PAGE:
4.  Common-sense policies to reduce gun violence may be advanced in additional states, as voters elected candidates to governorships and legislatures who favor such policies; yet in other states, voters elected or re-elected candidates opposed to such policies.  Voters in Washington state approved a referendum to advance restrictions on firearms. NBC’s exit poll found that 60% of those who casted votes favored stricter gun control policies, including 46 percent of gun owners compared to 76% of those who don’t own firearms; just one-in-ten ranked it as the most important issue facing the country. Democrats are likely to advance gun violence policies in the House, yet it is unlikely that a more conservative Senate and the Trump administration will accept them.  On the other hand, the House will almost certainly reject concealed carry reciprocity, should it be taken up next year by the Senate.  (In the current Congress, such legislation passed the GOP-controlled House, but was not taken up by Senate).

5.  It’s a mixed bag for women’s health.  The House of Representative will not advance or accept legislation to defund Planned Parenthood and other women’s health clinics.  It may try to advance bills to overturn the administration’s efforts to allow broad “conscience exemptions” to contraception coverage, yet it’s hard to imagine those being accepted by the Senate.  With more states under partial or complete Democratic control (governors and statehouses), bills to ensure women’s access to reproductive services may fare better in those states than in the past; voters in several other states yesterday advanced measures to greatly restrict access to such services.  For many women, access to necessary services will depend on where they live.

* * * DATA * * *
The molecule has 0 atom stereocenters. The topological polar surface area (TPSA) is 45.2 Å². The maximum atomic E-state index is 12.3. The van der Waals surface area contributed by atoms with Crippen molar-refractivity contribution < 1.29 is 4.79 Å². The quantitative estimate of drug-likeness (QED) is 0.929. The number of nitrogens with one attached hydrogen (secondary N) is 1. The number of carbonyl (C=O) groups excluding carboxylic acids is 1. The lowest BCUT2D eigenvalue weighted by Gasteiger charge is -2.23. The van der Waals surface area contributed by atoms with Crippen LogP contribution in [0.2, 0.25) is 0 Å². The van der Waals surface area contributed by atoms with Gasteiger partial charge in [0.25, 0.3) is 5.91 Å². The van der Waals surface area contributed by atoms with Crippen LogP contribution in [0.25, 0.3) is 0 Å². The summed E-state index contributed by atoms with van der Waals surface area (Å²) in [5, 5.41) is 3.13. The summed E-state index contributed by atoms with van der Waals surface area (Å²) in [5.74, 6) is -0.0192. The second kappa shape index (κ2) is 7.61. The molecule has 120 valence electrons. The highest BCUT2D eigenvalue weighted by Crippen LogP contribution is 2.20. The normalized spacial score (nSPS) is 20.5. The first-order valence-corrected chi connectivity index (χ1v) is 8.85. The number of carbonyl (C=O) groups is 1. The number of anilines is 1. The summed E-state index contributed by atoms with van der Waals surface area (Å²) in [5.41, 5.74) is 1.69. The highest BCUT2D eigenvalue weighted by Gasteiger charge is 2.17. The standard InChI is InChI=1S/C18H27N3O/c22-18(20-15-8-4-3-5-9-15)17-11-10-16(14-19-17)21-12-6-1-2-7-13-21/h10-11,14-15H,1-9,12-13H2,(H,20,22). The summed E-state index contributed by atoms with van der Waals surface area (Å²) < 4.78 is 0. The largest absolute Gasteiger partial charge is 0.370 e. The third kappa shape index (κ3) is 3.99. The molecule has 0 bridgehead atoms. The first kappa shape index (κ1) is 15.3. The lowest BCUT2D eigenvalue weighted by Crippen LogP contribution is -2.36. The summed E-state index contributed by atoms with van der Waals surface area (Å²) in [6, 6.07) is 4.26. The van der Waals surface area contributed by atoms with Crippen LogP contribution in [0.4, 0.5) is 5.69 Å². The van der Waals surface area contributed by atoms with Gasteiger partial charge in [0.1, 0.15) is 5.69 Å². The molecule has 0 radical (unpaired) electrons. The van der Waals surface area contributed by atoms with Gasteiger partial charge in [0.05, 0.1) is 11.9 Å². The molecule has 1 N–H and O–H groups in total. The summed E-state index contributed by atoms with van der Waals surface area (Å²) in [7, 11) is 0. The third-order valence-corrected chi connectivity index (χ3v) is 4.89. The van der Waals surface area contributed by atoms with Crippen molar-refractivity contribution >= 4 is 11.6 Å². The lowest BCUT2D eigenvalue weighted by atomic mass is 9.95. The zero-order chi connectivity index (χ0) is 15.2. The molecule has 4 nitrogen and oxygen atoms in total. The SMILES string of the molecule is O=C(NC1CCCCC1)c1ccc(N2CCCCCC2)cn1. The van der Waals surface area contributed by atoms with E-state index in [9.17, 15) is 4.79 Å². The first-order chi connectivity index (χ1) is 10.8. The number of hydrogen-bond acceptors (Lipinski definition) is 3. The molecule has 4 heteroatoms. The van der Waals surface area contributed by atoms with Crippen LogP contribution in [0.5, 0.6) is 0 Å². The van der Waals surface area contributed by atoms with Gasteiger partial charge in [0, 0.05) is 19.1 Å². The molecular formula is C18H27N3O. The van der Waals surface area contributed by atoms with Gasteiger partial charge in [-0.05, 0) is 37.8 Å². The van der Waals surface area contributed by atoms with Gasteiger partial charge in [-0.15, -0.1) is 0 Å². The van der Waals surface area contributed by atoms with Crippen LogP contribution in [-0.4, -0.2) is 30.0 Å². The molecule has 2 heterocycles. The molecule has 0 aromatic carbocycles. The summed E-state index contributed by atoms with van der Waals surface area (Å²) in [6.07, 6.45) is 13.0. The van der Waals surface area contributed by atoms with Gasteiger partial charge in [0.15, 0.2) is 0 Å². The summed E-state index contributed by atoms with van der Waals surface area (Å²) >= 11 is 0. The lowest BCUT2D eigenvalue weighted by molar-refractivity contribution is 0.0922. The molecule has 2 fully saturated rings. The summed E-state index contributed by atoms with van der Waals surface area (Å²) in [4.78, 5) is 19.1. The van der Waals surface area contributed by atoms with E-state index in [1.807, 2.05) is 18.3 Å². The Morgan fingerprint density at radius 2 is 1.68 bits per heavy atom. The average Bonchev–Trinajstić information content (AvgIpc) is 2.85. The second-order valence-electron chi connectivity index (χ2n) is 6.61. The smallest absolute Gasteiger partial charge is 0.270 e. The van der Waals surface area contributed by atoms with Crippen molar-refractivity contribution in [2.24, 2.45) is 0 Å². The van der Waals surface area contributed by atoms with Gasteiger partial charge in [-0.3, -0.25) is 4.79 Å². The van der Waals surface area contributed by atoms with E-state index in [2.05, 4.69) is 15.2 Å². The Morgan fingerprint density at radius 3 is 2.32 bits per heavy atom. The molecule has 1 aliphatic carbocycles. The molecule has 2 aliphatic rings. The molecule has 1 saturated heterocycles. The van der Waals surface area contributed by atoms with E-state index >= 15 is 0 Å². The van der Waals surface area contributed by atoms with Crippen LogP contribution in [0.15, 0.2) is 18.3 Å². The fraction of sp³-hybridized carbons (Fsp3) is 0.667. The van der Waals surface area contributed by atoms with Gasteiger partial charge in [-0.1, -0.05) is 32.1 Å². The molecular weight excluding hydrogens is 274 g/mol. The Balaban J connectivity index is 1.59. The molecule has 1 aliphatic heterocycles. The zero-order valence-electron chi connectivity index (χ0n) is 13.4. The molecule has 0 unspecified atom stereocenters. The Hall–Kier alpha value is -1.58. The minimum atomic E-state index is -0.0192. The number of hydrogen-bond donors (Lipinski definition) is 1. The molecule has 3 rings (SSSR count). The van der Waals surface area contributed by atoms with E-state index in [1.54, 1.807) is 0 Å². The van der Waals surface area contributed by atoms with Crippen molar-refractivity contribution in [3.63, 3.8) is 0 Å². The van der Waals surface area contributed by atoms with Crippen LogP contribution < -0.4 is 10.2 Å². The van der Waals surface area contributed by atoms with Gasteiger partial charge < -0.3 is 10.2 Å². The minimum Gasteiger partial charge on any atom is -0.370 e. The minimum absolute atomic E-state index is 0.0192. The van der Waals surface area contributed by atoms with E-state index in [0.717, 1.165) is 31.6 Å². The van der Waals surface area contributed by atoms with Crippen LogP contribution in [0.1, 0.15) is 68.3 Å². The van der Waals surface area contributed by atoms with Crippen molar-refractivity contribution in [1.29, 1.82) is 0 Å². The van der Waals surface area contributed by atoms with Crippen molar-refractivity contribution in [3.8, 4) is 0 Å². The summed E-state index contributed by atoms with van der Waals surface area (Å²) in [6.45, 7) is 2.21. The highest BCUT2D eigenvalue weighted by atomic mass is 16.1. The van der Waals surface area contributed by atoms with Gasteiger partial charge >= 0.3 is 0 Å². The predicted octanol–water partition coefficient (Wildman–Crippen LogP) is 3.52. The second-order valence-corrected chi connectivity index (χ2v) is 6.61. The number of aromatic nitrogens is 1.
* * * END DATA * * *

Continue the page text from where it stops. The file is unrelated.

There are many other issues that are less partisan and may find common-ground in the new Congress, including improvements in the Medicare Quality Payment Program, payment for primary and comprehensive care, reducing barriers to chronic care, addressing the opioids epidemic, and reducing administrative tasks imposed on physicians and patients.

One thing is sure: voters yesterday ranked health care as the most important issue behind their votes, and politicians who ignore them, or let partisan divisions lead to inaction, will do so at their own risk.  

Monday, August 27, 2018

Finding a winning way forward on CMS’s proposals to restructure physician payment

Last month, I wrote about CMS’s “historic” proposals to change how physicians would be paid for their office visits and the documentation that would be required of them. 

I noted then that while ACP expressed strong support for the push to reduce the documentation burden on clinicians, we also expressed concern that flat blended fee could have an adverse impact on internal medicine physicians and subspecialists and their patients.  In an official statement of ACP’s initial reaction to the proposal, issued the day after the proposal was released, ACP President Dr. Ana María López had this to say: